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Published: June 28, 2011

Gratz v. Bollinger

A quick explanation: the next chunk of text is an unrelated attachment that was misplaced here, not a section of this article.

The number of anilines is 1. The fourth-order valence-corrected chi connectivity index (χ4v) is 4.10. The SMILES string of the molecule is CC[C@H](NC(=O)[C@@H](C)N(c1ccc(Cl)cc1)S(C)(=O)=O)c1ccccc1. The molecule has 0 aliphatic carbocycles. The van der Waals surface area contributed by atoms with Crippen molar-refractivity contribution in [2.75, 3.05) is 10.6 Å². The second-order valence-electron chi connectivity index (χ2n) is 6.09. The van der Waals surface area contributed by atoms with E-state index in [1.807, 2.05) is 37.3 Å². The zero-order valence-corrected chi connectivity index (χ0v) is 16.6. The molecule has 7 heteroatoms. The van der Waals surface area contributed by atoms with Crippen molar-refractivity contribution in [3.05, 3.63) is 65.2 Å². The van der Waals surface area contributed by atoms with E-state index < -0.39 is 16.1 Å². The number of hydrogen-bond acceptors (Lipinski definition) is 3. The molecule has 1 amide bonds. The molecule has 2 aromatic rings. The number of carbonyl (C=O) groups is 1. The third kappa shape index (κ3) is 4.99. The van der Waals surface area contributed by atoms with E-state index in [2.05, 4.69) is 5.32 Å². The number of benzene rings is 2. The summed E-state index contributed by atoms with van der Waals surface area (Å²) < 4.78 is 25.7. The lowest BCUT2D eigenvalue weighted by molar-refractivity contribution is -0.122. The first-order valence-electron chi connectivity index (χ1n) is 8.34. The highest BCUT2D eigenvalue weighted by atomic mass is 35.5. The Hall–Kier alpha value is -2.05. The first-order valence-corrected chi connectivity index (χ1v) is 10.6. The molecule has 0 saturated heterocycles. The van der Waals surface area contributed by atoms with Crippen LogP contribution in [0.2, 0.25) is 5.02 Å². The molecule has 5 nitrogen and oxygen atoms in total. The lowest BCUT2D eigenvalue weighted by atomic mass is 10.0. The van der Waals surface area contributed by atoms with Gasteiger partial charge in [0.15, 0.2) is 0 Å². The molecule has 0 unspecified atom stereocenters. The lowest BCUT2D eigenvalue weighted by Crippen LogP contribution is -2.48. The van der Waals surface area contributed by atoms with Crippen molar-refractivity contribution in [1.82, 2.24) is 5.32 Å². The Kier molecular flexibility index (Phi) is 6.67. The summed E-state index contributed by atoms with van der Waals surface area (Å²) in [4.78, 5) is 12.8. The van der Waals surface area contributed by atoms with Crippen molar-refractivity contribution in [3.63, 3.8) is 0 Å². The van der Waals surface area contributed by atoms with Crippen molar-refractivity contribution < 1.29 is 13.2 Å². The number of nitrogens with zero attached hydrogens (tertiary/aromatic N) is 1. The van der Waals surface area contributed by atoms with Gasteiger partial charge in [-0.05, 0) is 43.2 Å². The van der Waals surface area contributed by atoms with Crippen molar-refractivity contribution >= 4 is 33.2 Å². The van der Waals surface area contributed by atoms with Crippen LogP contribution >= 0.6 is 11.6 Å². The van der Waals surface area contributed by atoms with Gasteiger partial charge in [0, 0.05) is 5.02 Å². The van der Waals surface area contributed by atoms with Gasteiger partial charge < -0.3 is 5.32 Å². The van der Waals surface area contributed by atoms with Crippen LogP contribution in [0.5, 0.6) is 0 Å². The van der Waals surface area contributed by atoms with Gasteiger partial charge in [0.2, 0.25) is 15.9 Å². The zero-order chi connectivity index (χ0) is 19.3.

A landmark U.S. Supreme Court decision in June 2003 banning the University of Michigan’s use of a “point system” that arbitrarily awarded a wide range of values to different elements in college applications—SAT scores, high school grades, extracurricular activities, gender and so forth—and gave undue weight to race and membership in nonwhite minority groups. One of two class-action suits against the university’s president by groups of white applicants, Gratz v. Bollinger produced a victory for the plaintiffs, with the Supreme Court ruling against the university’s use of a point scale in evaluating undergraduate admissions applications. Under the university’s 150-point system, applicants needed an accumulation of 100 points to win admissions, and minority status as a black, Hispanic or American Indian was worth a disproportionate 20-point “race” bonus—the same amount awarded for a 4.0, or perfect, high school grade point average. Although the Court did not disallow consideration of race in the evaluation of admissions applications, it banned the university—and, by inference, all colleges and universities—from giving it more weight in admissions considerations than any other “personal characteristics,” such as being an Eagle Scout, president of the class or captain of the football team.